The impact of Kate Chopin’s novel, The Awakening, on society resulted in her ruin, both literary and social. Reviewers called it vulgar, improper, unhealthy, and sickening. One critic said that he wished she had never written it, and another wrote that to truly describe the novel would entail language not fit for publication (Stipe 16). The overwhelming condemnation of the entire book rather than just Edna’s suicide seems surprising in light of her successful short story career. The themes that Chopin explores in her novel are present in both Bayou Folk and A Night in Acadie, her short story collections published before The Awakening, and the other short stories she published separately. The only reasonable explanation is that people misinterpreted Chopin’s short stories about male/female relationships as sentimental and witty stories rather than serious condemnations of the social order that left women so little choice while giving men little restriction. This misinterpretation even occurs today. In classes I have taken that cover Chopin, many students and instructors read her short stories as romance, as celebrations of motherhood, and as empowerment of the matriarchy, yet they read The Awakening and recognize Chopin’s criticism of society without seeing any serious contradiction in their earlier readings of her short stories. However, the overwhelming pattern in Chopin’s fiction seems to either satirize or undermine the worlds of her characters. One way in which she does this is through point of view. A look at this technique reveals the genesis of The Awakening in even the earliest of her published fiction dealing with male/female sexual relationsh...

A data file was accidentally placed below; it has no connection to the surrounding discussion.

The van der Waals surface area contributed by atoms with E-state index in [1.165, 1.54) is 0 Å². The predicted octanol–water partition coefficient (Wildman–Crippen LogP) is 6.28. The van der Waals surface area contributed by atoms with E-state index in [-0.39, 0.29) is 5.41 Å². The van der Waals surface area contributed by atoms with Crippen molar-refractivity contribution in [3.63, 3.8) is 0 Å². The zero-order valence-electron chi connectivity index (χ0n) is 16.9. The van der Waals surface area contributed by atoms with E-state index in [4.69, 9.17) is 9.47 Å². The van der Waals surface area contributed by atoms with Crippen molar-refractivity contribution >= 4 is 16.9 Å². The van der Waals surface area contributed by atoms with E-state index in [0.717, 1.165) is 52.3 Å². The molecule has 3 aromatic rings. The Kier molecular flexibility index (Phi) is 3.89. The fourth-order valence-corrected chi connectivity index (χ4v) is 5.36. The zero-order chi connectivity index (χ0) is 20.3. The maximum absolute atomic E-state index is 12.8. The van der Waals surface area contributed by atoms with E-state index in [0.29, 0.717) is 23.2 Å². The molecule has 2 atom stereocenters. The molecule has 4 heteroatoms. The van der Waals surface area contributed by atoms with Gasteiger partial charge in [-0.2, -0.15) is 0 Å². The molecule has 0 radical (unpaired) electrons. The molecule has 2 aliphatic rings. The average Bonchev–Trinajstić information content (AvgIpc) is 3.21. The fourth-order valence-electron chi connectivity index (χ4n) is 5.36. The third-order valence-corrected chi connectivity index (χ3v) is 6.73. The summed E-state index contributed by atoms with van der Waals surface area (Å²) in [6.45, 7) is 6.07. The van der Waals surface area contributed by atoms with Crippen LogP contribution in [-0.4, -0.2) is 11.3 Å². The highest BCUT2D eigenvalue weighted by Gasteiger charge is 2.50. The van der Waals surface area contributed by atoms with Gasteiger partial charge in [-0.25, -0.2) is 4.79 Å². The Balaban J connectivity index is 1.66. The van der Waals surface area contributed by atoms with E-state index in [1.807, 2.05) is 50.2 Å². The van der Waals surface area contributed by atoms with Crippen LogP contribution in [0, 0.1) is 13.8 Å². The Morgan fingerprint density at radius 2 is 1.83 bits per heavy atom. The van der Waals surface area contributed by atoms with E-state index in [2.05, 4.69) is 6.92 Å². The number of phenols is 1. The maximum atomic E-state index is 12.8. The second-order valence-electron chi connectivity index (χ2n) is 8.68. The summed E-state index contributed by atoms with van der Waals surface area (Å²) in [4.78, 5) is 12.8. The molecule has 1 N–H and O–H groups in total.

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...man Writer in the South: 1859-1936. Baton Rouge: Louisiana State UP, 1981.
Le Marquand, Jane. “Kate Chopin as Feminist: Subverting the French Androcentric Influence.” Deep South 2 (1996). 26 July 2002
Stipe, Stormy. “The Book That Ruined Kate Chopin's Career.” Biblio 4.1 (1999): 16-17.
 Patricia Evans notes in a discussion of Chopin’s place in the literary canon that “in the first modern historical survey of southern literature, The South in American Literature, Jay B. Hubbell identifies one hundred male writers, but only five women. He justifies this omission by stating, ‘their writing was generally sentimental and inferior’ (4).”
 In The Awakening, Robert LeBrun turns way from Edna when she proposes they live openly together. He cannot violate the codes of his world so blatantly.
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